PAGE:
A proposal by Saudi Arabia to create a pan-Islamic protection force has also failed to get off the ground because of threats.

UN spokesman Fred Eckhard told reporters Tuesday that "the extensive search for [troop] contributors to protect UN premises and staff in Iraq had not to date produced any definitive agreements with donors."

"The United Nations is talking to potential contributors, but no deal has been struck. The hope is that the United Nations will receive the necessary protection elements," he added.

Eckhard also said that if the security situation improves, the United Nations and its affiliated humanitarian agencies plan to field "a couple of hundred" staffers both for the UN's electoral unit and for its humanitarian mission in Iraq.

Such an amount, he said, would greatly exceed the limit on staffing set by the UN Security Coordinator, who has advised against a heavy UN presence in Iraq.

"Unless the United Nations receives sufficient protection or the security situation in Iraq improves, it would not be possible to bring in large numbers of international staff," Eckhard said.

Qazi said there were serious differences within Iraqi society. The transfer of sovereignty to the Iraqi interim government in July has not been accompanied by an improvement in the security situation.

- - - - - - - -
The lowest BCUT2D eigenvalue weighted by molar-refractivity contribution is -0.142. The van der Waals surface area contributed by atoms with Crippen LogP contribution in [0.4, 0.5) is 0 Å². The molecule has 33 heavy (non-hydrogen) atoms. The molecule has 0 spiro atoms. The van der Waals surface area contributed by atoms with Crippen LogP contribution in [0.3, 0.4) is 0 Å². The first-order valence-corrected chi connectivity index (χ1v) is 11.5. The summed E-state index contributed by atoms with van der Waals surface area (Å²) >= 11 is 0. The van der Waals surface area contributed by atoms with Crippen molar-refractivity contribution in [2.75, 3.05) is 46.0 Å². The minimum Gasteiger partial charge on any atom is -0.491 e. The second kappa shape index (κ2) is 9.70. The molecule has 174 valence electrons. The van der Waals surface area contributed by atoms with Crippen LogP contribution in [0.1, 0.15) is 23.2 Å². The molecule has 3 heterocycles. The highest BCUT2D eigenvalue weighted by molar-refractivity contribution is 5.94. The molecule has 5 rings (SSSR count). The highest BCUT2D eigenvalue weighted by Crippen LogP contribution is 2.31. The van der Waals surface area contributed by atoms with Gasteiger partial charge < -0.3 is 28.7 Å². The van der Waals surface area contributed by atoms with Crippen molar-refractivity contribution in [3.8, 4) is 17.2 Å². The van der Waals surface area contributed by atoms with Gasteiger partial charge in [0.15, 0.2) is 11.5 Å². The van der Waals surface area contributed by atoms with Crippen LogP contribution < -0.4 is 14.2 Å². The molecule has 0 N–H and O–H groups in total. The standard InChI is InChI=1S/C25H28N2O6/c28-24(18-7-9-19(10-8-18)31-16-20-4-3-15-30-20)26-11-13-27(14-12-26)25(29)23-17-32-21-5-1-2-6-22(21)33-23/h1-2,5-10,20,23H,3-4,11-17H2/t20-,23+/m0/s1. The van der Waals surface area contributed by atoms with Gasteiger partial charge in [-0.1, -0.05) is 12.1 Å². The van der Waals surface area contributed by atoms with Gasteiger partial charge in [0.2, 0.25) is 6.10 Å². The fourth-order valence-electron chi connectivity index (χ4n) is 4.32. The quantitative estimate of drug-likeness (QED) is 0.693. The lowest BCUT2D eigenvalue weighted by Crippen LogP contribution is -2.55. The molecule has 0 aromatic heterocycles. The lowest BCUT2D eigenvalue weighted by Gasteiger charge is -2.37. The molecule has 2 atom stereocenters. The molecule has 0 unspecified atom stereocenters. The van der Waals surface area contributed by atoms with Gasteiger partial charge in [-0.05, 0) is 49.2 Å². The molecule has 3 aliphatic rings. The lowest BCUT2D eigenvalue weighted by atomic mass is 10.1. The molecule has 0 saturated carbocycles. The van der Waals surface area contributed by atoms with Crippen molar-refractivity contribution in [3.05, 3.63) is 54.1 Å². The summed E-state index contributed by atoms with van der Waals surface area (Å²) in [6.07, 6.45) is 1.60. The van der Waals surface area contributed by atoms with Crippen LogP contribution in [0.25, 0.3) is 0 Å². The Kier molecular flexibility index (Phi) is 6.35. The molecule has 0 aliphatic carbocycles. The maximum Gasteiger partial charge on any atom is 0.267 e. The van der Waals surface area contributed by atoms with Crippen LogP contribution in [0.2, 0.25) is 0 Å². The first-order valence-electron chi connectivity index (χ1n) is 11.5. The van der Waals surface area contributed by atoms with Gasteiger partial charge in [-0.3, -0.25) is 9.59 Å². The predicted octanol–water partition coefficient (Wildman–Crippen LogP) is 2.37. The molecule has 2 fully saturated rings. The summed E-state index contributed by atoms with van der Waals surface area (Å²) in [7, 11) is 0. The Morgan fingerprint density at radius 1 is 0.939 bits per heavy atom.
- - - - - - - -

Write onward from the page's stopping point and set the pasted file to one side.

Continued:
"This is the central challenge facing Iraq today. The main victims of the violence in Iraq are Iraqi civilians. The climate of fear remains entrenched," he said.

Qazi also said that ultimately, this situation can only be resolved politically: a view diametrically opposed to the United States, which seeks to resolve the problem militarily.

U.S. Ambassador John Danforth told the Security Council that the United States was engaged in an exercise to rebuild Iraq's armed forces and police so that they can take control of the situation.

As of last week, he said, the Iraqi ministry of defense had over 231,000 security forces either on duty on in training. They comprised the Iraqi army, the national guard, the intervention force, and special operations force, the air force and the coastal defense force.

The Iraqi police force, which came under the ministry of interior, numbered over 86,000. When training was complete, he said, the goal was to have a 135,000-strong, well-equipped, highly motivated police force.

"Much work remained to be done, however, and the insurgents had proven persistent in their attacks against the Iraqi interim government, their security forces and the Iraqi people," Danforth said.

(Inter Press Service)

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    Thalif Deen has been Inter Press Service's U.N. Bureau Chief since 1992. A
    former Information Officer at the U.N. Secretariat and a one-time member of
    the Sri Lanka delegation to the General Assembly sessions, he is currently
    editor of the Journal of the Group of 77, published in collaboration with
    IPS. A Fulbright-Hayes scholar, he holds a Master's degree in Journalism
    from Columbia University in New York.